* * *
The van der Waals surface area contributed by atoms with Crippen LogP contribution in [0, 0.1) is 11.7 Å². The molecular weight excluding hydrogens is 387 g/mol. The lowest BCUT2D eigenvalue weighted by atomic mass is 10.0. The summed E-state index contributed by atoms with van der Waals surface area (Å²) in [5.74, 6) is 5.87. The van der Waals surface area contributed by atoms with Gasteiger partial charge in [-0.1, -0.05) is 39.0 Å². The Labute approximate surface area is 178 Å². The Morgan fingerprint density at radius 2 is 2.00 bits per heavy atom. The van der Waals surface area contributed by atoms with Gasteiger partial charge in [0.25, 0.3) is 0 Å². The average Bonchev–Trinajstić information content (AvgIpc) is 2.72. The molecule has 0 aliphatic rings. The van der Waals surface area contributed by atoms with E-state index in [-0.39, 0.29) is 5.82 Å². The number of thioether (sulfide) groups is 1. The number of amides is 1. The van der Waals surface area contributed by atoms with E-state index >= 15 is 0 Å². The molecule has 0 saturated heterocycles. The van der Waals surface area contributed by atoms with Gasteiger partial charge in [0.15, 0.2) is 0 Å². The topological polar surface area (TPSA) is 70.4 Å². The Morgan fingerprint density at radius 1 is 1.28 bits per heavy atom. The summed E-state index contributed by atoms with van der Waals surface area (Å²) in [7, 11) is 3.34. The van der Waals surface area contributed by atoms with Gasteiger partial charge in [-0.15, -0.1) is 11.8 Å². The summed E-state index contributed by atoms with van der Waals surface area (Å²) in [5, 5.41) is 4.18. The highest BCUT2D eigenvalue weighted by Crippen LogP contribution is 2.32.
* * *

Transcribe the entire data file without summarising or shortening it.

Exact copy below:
The van der Waals surface area contributed by atoms with Crippen LogP contribution in [0, 0.1) is 11.7 Å². The molecular weight excluding hydrogens is 387 g/mol. The lowest BCUT2D eigenvalue weighted by atomic mass is 10.0. The summed E-state index contributed by atoms with van der Waals surface area (Å²) in [5.74, 6) is 5.87. The van der Waals surface area contributed by atoms with Gasteiger partial charge in [-0.1, -0.05) is 39.0 Å². The Labute approximate surface area is 178 Å². The Morgan fingerprint density at radius 2 is 2.00 bits per heavy atom. The van der Waals surface area contributed by atoms with Gasteiger partial charge in [0.25, 0.3) is 0 Å². The average Bonchev–Trinajstić information content (AvgIpc) is 2.72. The molecule has 0 aliphatic rings. The van der Waals surface area contributed by atoms with E-state index in [-0.39, 0.29) is 5.82 Å². The number of thioether (sulfide) groups is 1. The number of amides is 1. The van der Waals surface area contributed by atoms with E-state index >= 15 is 0 Å². The molecule has 0 saturated heterocycles. The van der Waals surface area contributed by atoms with Gasteiger partial charge in [0.15, 0.2) is 0 Å². The topological polar surface area (TPSA) is 70.4 Å². The Morgan fingerprint density at radius 1 is 1.28 bits per heavy atom. The summed E-state index contributed by atoms with van der Waals surface area (Å²) in [7, 11) is 3.34. The van der Waals surface area contributed by atoms with Gasteiger partial charge in [-0.15, -0.1) is 11.8 Å². The summed E-state index contributed by atoms with van der Waals surface area (Å²) in [5, 5.41) is 4.18. The highest BCUT2D eigenvalue weighted by Crippen LogP contribution is 2.32.